A-10 aircraft fire 30mm PGU-14 armor-piercing incendiary DU ammunition from a cannon fitted beneath the cockpit. The GAU-8 cannon normally fires a standard combat mixture of PGU-14 and PGU-13 high explosive rounds, which are pre-loaded on an ammunition belt before the plane takes off. The A-10 has been responsible for more DU contamination than any other platform. In the case of Libya, and if the US statement was correct, then it was the first public acknowledgement by the US that A-10s were being loaded only with the high explosive PGU-13 rounds during combat of this type, although the practice has previously been identified in photographs of A-10 units in Afghanistan.
At issue is therefore whether the US has set itself a voluntary code of conduct that determines whether DU use is acceptable or not in any given conflict. Perhaps it is cost/benefit analysis of perceived military necessity versus impact on public relations? The calculation underlines the continuing global stigmatization of the weapons, which is also reflected in the increasingly large majorities voting in favor of DU resolutions at the UN General Assembly. It is highly likely that, given the level of concern about the weapons in the region, any use of DU by the US would be a propaganda victory for IS.
New Report: Evidence that Depleted Uranium
Can Cause Cancer Now Overwhelming
Ban Depleted Uranium / ICBUW
(August 29, 2014) -- A new analysis of nearly 50 peer-reviewed studies has concluded that the chemically toxic and radioactive weapons constituent depleted uranium (DU) can damage DNA and cause cancer, the report calls for urgent studies into the extent to which civilians are being exposed to the substance.
The report, Malignant Effects, finds that little was known about the risks to civilians posed by DU weapons prior to their first major use in the 1991 Gulf War, with significant uncertainties persisting until the present day. The majority of the studies analysed in the report were undertaken after reviews by the World Health Organisation (WHO) and UK Royal Society so the new findings are not properly represented in these historic risk assessments.
All radioactive substances that emit alpha radiation, including DU, have already been classified by the WHO's specialist International Agency for Research on Cancer (IARC) as Group 1 carcinogens if they get inside the human body. Studies show that DU can also damage DNA and cellular processes in a number of different ways, such as by triggering oxidative damage, breaking DNA strands and binding directly to the DNA itself. Other papers have documented that DU can cause mutations in DNA, change the structure of chromosomes, make cells become cancerous and destabilise the genome.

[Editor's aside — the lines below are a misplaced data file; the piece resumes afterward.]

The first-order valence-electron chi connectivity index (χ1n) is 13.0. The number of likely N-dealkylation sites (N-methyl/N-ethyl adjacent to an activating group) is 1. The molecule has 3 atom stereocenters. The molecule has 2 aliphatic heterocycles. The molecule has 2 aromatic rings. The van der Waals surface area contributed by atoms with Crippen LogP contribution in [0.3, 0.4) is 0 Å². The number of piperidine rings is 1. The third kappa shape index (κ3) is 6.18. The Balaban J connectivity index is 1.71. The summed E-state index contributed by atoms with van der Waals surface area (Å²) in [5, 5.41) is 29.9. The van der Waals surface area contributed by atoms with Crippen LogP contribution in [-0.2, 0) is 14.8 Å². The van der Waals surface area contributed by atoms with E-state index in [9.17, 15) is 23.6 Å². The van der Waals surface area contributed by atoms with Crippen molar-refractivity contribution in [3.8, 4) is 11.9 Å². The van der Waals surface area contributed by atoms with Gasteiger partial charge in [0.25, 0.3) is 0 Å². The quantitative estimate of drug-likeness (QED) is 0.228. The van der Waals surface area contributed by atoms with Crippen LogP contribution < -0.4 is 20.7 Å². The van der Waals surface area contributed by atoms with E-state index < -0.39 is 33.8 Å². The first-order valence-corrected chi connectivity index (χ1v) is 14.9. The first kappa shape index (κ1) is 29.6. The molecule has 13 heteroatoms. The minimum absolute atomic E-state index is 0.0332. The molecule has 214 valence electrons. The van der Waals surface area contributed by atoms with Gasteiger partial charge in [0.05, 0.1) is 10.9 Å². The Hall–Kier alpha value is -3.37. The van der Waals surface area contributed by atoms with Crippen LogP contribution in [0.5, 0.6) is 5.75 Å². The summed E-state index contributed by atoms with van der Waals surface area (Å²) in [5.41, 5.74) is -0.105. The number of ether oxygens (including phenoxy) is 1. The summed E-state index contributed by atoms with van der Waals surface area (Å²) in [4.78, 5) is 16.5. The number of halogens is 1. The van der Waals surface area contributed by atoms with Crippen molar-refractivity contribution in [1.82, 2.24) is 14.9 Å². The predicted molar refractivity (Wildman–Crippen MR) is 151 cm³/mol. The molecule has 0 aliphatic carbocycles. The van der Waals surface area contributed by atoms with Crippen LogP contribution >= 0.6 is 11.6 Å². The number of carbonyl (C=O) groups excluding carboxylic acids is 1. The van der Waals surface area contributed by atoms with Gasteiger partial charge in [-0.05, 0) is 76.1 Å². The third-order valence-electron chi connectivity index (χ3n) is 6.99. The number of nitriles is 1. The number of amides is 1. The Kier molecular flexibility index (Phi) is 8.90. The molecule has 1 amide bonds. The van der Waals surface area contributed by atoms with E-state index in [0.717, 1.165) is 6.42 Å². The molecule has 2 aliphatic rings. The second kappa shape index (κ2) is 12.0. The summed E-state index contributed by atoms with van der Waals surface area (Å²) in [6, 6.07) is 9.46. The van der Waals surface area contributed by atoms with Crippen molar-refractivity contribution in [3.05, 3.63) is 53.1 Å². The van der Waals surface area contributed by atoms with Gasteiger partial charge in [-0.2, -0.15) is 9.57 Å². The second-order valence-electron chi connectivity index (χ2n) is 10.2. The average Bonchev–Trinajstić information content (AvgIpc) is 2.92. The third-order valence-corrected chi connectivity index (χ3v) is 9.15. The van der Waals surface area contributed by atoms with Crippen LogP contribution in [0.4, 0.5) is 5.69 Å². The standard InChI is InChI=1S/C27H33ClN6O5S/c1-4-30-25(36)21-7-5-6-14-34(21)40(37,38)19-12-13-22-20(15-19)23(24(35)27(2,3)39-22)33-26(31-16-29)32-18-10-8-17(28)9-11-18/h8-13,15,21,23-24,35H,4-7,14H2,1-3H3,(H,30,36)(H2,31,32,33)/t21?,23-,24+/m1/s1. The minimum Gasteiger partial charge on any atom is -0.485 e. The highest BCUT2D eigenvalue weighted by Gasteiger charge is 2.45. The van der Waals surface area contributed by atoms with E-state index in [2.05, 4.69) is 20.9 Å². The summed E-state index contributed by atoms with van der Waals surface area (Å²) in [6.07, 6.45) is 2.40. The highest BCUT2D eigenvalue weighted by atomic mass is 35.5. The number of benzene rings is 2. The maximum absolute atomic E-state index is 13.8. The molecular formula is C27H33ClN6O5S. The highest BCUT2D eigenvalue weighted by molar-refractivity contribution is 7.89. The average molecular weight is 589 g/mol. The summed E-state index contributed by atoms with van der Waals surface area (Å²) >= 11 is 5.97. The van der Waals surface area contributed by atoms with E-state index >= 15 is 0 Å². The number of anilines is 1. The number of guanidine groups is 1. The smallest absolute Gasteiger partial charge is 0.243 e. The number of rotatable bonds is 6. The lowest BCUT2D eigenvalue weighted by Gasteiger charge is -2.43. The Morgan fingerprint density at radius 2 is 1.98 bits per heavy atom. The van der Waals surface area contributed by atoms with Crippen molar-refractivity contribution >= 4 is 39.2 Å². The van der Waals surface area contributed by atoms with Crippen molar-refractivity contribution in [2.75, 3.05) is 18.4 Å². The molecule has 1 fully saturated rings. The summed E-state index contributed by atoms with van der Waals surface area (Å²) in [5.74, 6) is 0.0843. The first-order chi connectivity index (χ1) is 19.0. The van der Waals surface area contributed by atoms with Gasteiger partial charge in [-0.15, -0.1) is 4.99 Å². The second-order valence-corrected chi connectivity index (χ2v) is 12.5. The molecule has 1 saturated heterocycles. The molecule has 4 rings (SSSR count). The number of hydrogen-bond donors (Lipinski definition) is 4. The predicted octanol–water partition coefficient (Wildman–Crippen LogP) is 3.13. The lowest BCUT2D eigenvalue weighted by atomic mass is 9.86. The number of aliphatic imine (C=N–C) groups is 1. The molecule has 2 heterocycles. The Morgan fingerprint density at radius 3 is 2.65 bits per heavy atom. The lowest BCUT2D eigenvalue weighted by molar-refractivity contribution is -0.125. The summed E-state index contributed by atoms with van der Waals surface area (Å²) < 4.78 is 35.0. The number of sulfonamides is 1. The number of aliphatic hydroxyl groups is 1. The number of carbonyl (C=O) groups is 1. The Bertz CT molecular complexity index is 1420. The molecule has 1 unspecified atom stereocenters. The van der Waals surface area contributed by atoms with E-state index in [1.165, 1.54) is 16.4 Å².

"These studies contain irrefutable evidence of the damage that DU can do," said David Cullen, one of the report's authors. "It is completely unacceptable that this material was used in weapons before the effects were properly understood. We urgently need research to find out how much DU is getting into people who are forced to live, work and play in areas contaminated by DU weapons so that we can make a full assessment of the risks".
While new weapons are supposed to be reviewed to ensure their compliance with international law, the precise risks from radioactive or toxic substances in weapons may take many years of studies to fully emerge. This delay places civilians at risk. Studies into DU's impact in the field have been severely hampered in Iraq by the refusal of the United States to release data on where the weapons were fired and in what quantity.
The chance release of a handful of coordinates earlier this year indicated that DU had been used against a far wider range of targets in Iraq than was legal and in populated areas, increasing the risks that civilians would be exposed.
The International Coalition to Ban Uranium Weapons (ICBUW) has called for DU weapons to be banned, just as anti-personnel landmines and cluster bombs have been. ICBUW argues that the weapons are inherently indiscriminate and that their legacy persists long after the end of conflict.
"The rush to develop and deploy these weapons resulted in the dispersal of a substance with little understanding of the risks to civilians, risks that continue to this day because the states that have used these weapons in Iraq and elsewhere have never seriously tried to clean up their mess," said ICBUW Coordinator Doug Weir. "The use of DU breaches the most fundamental radiation protection norms and the irresponsible behaviur of users has demonstrated that only a global ban would end their use."